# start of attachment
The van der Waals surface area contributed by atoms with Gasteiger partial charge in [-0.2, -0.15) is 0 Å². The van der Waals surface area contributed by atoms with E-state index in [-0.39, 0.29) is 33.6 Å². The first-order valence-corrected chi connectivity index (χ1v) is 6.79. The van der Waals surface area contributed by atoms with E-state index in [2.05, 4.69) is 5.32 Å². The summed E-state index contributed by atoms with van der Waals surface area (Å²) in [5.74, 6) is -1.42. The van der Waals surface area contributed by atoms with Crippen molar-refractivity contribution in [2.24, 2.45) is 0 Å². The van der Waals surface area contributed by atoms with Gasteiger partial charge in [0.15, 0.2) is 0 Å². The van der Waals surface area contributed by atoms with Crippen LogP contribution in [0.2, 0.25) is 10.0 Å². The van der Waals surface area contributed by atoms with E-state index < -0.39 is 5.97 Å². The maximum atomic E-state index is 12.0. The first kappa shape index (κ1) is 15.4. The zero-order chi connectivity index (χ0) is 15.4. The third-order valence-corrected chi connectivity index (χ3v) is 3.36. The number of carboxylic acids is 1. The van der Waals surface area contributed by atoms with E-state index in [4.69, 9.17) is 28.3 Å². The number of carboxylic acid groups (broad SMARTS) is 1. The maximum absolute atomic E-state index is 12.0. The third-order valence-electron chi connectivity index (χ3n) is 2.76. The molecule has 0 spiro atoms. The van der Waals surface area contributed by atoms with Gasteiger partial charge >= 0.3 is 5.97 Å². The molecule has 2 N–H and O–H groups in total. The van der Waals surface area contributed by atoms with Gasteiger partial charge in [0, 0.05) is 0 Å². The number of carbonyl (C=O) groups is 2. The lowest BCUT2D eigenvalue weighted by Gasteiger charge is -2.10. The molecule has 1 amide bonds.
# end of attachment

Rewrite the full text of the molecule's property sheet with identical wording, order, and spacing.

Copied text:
The van der Waals surface area contributed by atoms with Gasteiger partial charge in [-0.2, -0.15) is 0 Å². The van der Waals surface area contributed by atoms with E-state index in [-0.39, 0.29) is 33.6 Å². The first-order valence-corrected chi connectivity index (χ1v) is 6.79. The van der Waals surface area contributed by atoms with E-state index in [2.05, 4.69) is 5.32 Å². The summed E-state index contributed by atoms with van der Waals surface area (Å²) in [5.74, 6) is -1.42. The van der Waals surface area contributed by atoms with Crippen molar-refractivity contribution in [2.24, 2.45) is 0 Å². The van der Waals surface area contributed by atoms with Gasteiger partial charge in [0.15, 0.2) is 0 Å². The van der Waals surface area contributed by atoms with Crippen LogP contribution in [0.2, 0.25) is 10.0 Å². The van der Waals surface area contributed by atoms with E-state index < -0.39 is 5.97 Å². The maximum atomic E-state index is 12.0. The first kappa shape index (κ1) is 15.4. The zero-order chi connectivity index (χ0) is 15.4. The third-order valence-corrected chi connectivity index (χ3v) is 3.36. The number of carboxylic acids is 1. The van der Waals surface area contributed by atoms with E-state index in [4.69, 9.17) is 28.3 Å². The number of carboxylic acid groups (broad SMARTS) is 1. The maximum absolute atomic E-state index is 12.0. The third-order valence-electron chi connectivity index (χ3n) is 2.76. The molecule has 0 spiro atoms. The van der Waals surface area contributed by atoms with Gasteiger partial charge >= 0.3 is 5.97 Å². The molecule has 2 N–H and O–H groups in total. The van der Waals surface area contributed by atoms with Gasteiger partial charge in [0, 0.05) is 0 Å². The number of carbonyl (C=O) groups is 2. The lowest BCUT2D eigenvalue weighted by Gasteiger charge is -2.10. The molecule has 1 amide bonds.